Why are rates so low?
Interest rates are market prices, which means they are a function of the supply and demand of bonds.
There is plenty of supply—the US is running a many-trillion dollar debt and needs to sell bonds to pay for it—but not enough to satisfy all the demand for its debt at higher interest rates.
Why are interest rates still so low?
The Federal Reserve lowers interest rates in order to stimulate growth during a period of economic decline. That means that borrowing costs become cheaper. A low interest rate environment is great for homeowners because it will reduce their monthly mortgage payment.
What happens when interest rates are too low?
The lower the interest rate, the more willing people are to borrow money to make big purchases, such as houses or cars. When consumers pay less in interest, this gives them more money to spend, which can create a ripple effect of increased spending throughout the economy.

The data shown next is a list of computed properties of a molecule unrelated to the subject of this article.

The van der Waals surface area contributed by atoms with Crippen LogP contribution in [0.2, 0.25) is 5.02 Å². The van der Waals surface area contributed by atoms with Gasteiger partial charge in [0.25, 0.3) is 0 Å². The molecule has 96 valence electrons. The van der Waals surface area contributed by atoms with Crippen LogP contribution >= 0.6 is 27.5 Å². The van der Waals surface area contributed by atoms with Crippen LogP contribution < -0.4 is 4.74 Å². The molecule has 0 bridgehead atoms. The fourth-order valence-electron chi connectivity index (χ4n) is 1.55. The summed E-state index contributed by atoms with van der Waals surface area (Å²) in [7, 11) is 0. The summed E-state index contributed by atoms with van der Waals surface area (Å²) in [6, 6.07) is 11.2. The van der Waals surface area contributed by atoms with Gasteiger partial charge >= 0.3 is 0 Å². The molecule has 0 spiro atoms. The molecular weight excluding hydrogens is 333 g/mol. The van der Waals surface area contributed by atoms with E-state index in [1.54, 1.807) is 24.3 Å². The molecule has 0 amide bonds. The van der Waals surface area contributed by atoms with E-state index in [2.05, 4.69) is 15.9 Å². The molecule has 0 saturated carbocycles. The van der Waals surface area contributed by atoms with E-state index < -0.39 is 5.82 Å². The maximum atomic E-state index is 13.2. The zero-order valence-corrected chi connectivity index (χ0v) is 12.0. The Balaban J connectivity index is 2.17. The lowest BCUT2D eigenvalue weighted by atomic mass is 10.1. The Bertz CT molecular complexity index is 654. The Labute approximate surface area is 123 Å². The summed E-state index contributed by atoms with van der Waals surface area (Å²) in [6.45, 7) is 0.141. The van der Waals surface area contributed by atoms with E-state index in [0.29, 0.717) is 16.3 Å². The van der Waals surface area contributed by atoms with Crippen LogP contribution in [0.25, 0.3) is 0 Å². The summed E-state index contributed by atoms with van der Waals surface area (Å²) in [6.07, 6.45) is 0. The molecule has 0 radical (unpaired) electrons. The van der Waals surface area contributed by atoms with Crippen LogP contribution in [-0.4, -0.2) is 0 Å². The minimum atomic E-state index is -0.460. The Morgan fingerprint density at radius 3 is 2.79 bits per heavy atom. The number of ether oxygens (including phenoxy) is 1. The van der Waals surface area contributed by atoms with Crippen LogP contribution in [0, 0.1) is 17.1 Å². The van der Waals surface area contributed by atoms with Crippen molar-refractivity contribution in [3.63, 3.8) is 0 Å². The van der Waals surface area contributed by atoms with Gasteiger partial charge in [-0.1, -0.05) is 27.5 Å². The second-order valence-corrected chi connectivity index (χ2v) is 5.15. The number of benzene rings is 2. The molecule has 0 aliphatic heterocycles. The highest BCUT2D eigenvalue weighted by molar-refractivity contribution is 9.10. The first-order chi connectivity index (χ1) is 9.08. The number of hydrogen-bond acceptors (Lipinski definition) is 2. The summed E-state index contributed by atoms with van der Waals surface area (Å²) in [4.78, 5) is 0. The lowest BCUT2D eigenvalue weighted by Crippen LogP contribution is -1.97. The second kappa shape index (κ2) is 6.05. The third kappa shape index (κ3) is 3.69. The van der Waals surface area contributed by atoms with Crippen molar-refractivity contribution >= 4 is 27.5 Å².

What are the disadvantages of low interest rates?
Low Interest Rates and the Economy
Low interest rates also negatively affect people who live off the interest income from their savings, so they cut back their spending. When a large group of people, such as baby boomer retirees, reduce their spending, overall economic activity slows.
Why were interest rates so low in 2008?
The idea is that cuts to the federal funds rate lead to lower interest rates throughout the economy. When inflation gets out of control the Fed raises the federal funds rate, leading to higher interest rates and less spending throughout the economy.